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rogeriko
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« Reply #96 on: January 01, 2018, 04:59:15 PM »

The hot tank sensor is no doubt towards the top of the tank, therefore if you need a full tank of hot water you must fit a destratification pump to circulate the water from the top down to the bottom. This will solve all your problems. We have done this on several heat pumps where they want baths. Dont forget virtually all heat pumps are made in europe where they do not have baths, just showers. They are not designed for filling baths. Just connect the pump between the DHW flow and the cold return, make sure there are not any valves on the hot flow and dont forget to fit a one way valve.
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brackwell
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« Reply #97 on: January 01, 2018, 05:00:46 PM »

Paul just beat me to it.

A normal instant shower uses the power that it is  -9kw ? and dribbles at sometimes as low as 3 L/min because it is heating cold water and it is difficult to use them with preheated hot water as they will lock out as a safety mechanism

There will be many days during the heating period when just a little bit of energy at the last minute will get it to the required temp.  You do realise that the output temp is controlled by changing the current not by varying the flow rate as in a normal leccy instant shower. For the majority of the year you will not be using any leccy at all although i would always keep the HP tank at 35C to get better COP and just add the little bit at the end as and when. The cost savings can be significant because
1) you are not murdering the COP or adding immersion heat
2) you are not holding water at a elevated temp and thus larger heat losses
3) You will never not be able to supply hot water unless you have no leccy
4) You are not creating hot water just to dilute it with cold.

The inline heater will be cheaper than what you are doing at the moment.

There is every reason to change your instant shower.

Ken
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linesrg
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« Reply #98 on: January 10, 2018, 08:08:59 AM »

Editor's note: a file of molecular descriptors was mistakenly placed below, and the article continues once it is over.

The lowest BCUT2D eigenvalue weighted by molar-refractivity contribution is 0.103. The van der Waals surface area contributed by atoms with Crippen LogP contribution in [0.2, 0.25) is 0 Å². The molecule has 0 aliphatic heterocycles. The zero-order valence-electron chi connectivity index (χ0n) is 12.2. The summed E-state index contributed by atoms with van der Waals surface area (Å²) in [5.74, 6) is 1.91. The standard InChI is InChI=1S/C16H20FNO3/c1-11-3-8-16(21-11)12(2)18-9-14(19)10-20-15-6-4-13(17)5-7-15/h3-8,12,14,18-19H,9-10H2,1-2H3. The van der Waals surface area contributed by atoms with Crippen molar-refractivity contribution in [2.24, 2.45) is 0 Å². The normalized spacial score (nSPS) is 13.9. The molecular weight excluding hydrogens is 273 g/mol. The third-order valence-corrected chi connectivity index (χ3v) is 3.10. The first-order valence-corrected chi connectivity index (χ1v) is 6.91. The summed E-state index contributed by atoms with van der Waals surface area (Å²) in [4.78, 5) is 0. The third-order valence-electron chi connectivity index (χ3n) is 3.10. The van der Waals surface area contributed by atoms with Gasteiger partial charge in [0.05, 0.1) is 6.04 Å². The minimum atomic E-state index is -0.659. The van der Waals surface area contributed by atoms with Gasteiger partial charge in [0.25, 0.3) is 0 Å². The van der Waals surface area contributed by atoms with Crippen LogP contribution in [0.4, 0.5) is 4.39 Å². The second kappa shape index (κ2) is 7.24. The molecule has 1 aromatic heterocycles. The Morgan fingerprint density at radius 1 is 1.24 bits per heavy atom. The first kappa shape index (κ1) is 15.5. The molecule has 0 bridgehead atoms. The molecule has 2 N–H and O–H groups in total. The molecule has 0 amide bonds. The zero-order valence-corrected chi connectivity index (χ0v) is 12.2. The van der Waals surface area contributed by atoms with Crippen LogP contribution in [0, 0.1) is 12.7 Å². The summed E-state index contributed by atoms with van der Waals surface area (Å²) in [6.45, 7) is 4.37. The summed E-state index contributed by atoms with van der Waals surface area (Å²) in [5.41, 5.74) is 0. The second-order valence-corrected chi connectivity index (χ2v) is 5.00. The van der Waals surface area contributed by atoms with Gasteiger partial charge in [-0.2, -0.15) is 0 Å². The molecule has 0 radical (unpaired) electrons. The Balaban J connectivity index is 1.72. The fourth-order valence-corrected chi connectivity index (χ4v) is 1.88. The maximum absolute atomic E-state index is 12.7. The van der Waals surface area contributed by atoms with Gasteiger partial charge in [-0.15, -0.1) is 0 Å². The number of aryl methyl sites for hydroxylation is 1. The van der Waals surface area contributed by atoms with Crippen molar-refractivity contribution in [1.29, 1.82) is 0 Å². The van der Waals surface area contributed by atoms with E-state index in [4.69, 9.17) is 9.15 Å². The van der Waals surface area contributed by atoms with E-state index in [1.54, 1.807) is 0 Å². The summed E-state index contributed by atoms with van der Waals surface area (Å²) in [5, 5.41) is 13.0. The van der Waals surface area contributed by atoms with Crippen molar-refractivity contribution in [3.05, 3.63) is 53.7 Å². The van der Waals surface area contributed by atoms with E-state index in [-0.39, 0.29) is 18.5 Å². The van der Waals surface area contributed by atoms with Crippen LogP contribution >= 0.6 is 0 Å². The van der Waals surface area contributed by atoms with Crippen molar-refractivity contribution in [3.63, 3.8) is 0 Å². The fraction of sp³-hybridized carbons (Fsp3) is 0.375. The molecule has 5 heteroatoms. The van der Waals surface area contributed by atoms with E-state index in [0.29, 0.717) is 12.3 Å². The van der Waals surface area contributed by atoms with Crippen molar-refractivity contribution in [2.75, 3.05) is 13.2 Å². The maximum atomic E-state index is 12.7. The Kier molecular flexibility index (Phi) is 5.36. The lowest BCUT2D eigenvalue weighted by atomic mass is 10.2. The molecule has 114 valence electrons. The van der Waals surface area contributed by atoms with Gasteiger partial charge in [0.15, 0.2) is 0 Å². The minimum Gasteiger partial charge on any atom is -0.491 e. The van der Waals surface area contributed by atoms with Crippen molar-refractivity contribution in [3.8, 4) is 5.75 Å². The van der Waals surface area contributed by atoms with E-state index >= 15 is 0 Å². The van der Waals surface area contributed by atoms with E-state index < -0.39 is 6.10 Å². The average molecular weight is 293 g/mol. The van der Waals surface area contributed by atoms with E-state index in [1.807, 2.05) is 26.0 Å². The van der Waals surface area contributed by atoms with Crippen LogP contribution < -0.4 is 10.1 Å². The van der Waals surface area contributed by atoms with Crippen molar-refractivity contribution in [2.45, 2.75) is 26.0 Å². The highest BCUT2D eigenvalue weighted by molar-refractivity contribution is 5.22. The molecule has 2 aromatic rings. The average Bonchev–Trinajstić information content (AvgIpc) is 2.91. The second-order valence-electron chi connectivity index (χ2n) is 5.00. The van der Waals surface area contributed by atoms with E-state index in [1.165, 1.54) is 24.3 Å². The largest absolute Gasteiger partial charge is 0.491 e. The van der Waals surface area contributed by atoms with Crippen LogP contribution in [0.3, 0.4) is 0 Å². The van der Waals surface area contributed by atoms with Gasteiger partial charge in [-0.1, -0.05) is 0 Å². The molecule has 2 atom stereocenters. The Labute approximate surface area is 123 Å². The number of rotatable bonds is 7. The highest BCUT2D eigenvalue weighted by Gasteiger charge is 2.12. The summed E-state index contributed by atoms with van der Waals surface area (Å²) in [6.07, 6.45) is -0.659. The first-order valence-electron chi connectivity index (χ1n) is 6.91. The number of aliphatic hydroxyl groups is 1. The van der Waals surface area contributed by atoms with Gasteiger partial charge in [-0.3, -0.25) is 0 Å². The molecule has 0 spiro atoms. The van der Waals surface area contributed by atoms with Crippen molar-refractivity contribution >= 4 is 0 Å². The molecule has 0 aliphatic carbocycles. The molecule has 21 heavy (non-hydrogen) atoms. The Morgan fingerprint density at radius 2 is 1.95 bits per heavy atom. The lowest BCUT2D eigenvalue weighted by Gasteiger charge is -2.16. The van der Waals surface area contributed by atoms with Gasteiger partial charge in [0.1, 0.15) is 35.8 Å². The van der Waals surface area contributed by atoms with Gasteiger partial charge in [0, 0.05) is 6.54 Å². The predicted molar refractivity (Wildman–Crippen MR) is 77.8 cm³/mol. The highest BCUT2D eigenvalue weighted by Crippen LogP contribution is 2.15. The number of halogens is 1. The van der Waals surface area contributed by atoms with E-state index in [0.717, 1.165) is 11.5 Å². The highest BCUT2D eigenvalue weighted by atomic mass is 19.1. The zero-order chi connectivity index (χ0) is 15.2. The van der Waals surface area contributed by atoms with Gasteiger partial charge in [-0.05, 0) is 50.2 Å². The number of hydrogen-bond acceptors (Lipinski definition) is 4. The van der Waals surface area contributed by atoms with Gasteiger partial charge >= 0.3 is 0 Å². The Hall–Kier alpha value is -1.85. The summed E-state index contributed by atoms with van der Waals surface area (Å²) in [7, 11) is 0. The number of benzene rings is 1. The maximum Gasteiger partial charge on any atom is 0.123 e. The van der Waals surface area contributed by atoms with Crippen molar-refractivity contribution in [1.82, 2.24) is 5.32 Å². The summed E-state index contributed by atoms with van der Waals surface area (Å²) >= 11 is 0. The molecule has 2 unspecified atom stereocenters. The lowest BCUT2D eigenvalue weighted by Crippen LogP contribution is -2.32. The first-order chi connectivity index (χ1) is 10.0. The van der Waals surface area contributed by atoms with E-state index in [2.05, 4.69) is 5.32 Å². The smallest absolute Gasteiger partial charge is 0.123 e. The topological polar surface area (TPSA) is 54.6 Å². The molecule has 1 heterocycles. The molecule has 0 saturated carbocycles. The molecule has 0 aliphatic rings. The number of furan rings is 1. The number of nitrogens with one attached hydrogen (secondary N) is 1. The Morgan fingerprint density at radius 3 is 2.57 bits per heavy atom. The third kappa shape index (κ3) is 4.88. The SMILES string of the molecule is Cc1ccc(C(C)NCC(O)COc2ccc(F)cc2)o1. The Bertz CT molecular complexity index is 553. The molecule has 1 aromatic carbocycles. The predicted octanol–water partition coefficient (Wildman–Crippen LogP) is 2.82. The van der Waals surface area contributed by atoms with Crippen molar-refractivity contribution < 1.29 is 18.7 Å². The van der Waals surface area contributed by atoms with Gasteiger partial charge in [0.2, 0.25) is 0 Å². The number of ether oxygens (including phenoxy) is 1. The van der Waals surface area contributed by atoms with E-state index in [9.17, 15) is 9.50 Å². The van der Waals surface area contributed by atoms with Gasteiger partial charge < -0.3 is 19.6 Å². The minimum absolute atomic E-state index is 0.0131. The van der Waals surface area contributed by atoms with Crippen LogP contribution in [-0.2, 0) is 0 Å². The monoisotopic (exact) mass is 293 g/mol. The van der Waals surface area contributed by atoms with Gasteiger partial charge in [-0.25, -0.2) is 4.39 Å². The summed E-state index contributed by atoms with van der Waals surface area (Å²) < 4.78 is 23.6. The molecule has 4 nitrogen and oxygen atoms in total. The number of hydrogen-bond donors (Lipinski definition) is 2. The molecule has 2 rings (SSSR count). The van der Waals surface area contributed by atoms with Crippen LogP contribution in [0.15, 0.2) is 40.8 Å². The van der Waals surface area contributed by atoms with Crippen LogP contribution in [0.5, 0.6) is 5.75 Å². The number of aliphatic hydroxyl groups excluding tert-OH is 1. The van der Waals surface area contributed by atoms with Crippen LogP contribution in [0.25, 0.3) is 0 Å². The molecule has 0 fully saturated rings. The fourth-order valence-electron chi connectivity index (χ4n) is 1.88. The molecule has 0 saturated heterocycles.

Good Morning All,

Thanks for the comments/ suggestions. I do intend querying CTC as to their suggested solutions as there is simply too much 'user intervention' currently.

I accept that there will be an element of learning to live with some of the 'limitations' of having the heat pump installed, it would be somewhat ironic if the solution was the fitting of an inline heater having effectively removed an inline heater (in the form of the electric shower) in the first place!

Regards

Richard
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16off BP380 on a Lorentz tracker/ SMA SB2500, 16off Chinese 80W/ SMA SB1700, 16off BP380/ SMA SB2500. CTC GSi12 heat pump/ Gledhill ASL0085 300litre EHS/ 3off Navitron 4720AL solar ET panels and an Immersun T1060/ T1070/ T1090 (+ planned 7off 235W panels).
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« Reply #99 on: January 16, 2018, 03:36:37 PM »

Good Afternoon All,

The installers turned up this afternoon to carry out both the annual service and carry out a third flush of the Solar ET system. I know the ground loop took something like about six visits before the air was eliminated.

Our friendly neighbourhood pig farmer, what rents our field, is currently spraying pig pooh - can't wait for the weather to warm up..........

Regards

Richard
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16off BP380 on a Lorentz tracker/ SMA SB2500, 16off Chinese 80W/ SMA SB1700, 16off BP380/ SMA SB2500. CTC GSi12 heat pump/ Gledhill ASL0085 300litre EHS/ 3off Navitron 4720AL solar ET panels and an Immersun T1060/ T1070/ T1090 (+ planned 7off 235W panels).